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'Grey's Anatomy' is one of the biggest medical dramas of all time, but how did it age? Open up our list of the show's most problematic episodes.

‘Grey’s Anatomy’: The most problematic episodes, ranked

For a show that holds the position of the longest-running medical drama on television, it’s impossible to please everyone. In the seventeen years that we’ve been watching Grey’s Anatomy,  we’ve cherished some moments more than others as our beloved characters have suffered trauma, accidents, losses of loved ones…you get the drift. 

The show has often tied loose ends in a way that – in retrospect – may not have been the best way to deal with things. Here we list down some of the most problematic episodes. 

None Of Your Business (13×12)

We love Alex Karev. We love the journey he had on the show (except the ending), but nothing justifies how Andrew DeLuca was treated in the Jo debacle. The trial was called off and Karev was free, all because DeLuca withdrew the charges for Jo’s sake, who had her own issues with her identity being revealed to her abusive husband. Karev apologizes, credits Jo…but nothing lands. Not for us, not for Jo.

Our love for Karev — Meredith Grey’s person — overshadowed our reasoning. In retrospect, this was a very problematic way of handling things, considering the power imbalance between an intern & an attending. On the other hand, there’s the Eliza Minnick storyline. Never in the tumultuous history of this hospital has an outsider been able to do any good for the hospital. Minnick faced a lot of hostility too. 

Two Against One (10×08)

Cristina & Meredith are the epitome of epic friendship goals. Frequently giving us new standards in soulmate-level friendship, they refer to each other as their “person”. But all of that gets blown to smithereens when Cristina’s competitive ruthlessness comes between. She goes behind Meredith’s back to use her 3-D printer, ruining Meredith’s own research.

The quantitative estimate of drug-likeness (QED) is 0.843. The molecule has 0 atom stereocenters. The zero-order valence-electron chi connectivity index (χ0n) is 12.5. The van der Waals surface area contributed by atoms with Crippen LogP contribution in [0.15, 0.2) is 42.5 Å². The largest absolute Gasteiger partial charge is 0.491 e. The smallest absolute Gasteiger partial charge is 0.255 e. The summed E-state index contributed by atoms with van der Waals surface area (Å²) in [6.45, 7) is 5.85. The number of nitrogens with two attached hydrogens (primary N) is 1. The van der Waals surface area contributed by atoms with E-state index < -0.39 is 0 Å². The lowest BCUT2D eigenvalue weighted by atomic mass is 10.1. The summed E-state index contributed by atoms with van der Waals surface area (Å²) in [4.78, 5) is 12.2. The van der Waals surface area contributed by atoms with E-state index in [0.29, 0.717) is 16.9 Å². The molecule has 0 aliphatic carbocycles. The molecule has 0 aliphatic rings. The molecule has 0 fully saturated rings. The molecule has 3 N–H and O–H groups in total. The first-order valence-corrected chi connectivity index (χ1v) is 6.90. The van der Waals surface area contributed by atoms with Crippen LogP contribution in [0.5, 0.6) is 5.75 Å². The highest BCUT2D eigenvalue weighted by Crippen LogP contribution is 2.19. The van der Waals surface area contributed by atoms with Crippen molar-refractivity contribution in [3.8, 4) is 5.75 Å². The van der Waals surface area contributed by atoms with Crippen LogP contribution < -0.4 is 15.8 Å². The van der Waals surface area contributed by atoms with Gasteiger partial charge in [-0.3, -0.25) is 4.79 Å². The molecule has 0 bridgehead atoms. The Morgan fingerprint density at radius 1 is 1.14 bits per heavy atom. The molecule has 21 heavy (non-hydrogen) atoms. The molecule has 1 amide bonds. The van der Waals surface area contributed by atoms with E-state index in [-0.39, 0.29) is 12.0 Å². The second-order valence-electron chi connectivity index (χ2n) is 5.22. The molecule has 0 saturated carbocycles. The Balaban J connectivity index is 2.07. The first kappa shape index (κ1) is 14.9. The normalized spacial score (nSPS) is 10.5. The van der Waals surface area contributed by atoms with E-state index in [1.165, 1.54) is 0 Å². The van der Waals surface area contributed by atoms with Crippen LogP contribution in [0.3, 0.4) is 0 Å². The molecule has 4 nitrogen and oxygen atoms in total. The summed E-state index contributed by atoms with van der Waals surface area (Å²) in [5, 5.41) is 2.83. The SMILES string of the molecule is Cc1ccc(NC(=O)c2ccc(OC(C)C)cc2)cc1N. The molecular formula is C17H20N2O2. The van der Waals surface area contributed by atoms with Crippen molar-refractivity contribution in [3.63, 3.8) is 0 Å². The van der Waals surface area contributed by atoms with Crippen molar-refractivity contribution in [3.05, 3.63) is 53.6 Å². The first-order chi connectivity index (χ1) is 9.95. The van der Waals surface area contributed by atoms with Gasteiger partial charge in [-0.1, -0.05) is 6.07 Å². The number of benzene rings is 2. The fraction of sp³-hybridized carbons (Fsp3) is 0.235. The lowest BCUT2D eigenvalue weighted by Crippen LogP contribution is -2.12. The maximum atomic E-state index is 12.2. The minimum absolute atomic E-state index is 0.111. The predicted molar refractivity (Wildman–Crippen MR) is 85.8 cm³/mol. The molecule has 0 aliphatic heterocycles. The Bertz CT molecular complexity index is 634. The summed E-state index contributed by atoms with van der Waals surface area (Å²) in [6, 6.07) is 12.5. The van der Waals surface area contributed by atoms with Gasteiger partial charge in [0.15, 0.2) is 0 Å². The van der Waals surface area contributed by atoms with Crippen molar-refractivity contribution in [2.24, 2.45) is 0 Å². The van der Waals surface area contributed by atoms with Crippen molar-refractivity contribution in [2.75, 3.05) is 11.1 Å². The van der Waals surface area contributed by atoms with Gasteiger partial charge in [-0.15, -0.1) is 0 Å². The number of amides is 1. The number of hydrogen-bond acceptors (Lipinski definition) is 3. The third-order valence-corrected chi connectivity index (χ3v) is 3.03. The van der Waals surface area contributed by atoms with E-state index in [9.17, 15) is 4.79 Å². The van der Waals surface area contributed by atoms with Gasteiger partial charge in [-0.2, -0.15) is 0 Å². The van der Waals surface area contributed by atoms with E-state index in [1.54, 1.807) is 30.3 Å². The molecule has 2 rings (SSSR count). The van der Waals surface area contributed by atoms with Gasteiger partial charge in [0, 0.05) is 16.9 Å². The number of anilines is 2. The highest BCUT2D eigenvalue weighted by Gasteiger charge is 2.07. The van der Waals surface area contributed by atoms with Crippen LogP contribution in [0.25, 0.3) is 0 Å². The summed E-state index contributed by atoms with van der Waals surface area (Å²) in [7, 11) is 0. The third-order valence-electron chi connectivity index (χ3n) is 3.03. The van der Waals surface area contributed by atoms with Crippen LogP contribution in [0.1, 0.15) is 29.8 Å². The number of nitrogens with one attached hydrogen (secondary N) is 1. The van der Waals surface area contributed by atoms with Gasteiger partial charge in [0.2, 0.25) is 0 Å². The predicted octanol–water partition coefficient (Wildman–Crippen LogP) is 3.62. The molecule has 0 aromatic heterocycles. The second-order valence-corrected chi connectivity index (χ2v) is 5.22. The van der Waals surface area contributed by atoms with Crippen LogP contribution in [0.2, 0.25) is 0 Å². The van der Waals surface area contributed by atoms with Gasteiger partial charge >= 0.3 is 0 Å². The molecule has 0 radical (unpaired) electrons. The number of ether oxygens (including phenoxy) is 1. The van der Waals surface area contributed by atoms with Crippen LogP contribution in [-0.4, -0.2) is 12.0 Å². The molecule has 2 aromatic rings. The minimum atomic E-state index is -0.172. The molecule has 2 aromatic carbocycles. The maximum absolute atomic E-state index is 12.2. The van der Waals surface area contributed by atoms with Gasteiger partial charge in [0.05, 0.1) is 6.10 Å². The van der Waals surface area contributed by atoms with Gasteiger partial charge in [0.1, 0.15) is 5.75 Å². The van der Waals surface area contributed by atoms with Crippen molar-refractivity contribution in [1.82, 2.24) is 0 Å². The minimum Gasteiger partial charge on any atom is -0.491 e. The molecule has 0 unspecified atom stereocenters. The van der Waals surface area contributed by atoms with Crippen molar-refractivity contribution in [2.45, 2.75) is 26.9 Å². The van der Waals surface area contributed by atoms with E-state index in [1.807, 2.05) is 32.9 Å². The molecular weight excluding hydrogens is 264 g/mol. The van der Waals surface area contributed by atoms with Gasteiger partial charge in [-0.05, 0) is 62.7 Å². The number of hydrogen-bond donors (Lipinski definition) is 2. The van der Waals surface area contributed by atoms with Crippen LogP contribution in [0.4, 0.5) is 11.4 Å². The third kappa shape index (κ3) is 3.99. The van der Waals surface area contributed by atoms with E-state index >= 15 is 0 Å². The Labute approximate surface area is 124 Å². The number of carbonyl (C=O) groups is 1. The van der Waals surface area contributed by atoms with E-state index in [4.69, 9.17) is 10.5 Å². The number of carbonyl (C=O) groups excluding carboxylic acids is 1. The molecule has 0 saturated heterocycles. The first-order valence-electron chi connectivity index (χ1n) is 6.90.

Not to forget, by this episode, Meredith is already going through & dealing with a lot. In the fight that followed, Cristina goes so far as to accuse Meredith of not being ambitious enough, as if that was the only empowering option available to her. Not very feminist of our favorite characters to say things like that. We cringed. 

How To Save A Life (11×21)

We don’t need to explain a lot: Derek dies in this episode. And throughout the forty minutes, we were made to believe he wouldn’t. He was saving lives just minutes before he’s hit by a semi. The doctors at the substandard hospital nearby don’t do a great job, so karma will come for them as we’ll see in the later seasons, but right there & then, we hated every part of what went down. 

Shake Your Groove Thing (1×05)

Our reason for hating much of season 1 episodes is they all make cruel references to George’s sexuality & to Meredith’s sexual history. This hasn’t aged well. It’s particularly painful to think about T.R. Knight, who hadn’t come out by then, to have to stay in character while his sexuality was being attacked IRL. 

At the same time, this episode brings in questionable medical ethics as we saw Meredith reel in the possibility that she may have infected a heart during her first heart surgery. And then there was the cliched bit of Izzie’s boyfriend not understanding her profession. Nothing to like here at all. We’re surprised we even managed to sit through the episode the first time.

Damage Case (2×24)

For Meredith, Derek’s judgment about her sexual adventures never ends, even as he chose Addison over her. In this episode, we see him lose it because Mer had started dating their dog Doc’s vet, Finn. In fact, the epic “Pick Me, Choose Me, Love Me” didn’t age well either. Ellen Pompeo herself said it felt disempowering to say those words. 

Every show has moments that are nothing to be proud of. We hope they wouldn’t do it again if given a chance, especially because the show has been doing a great job at depicting issues of race, class, immigration, among other things.

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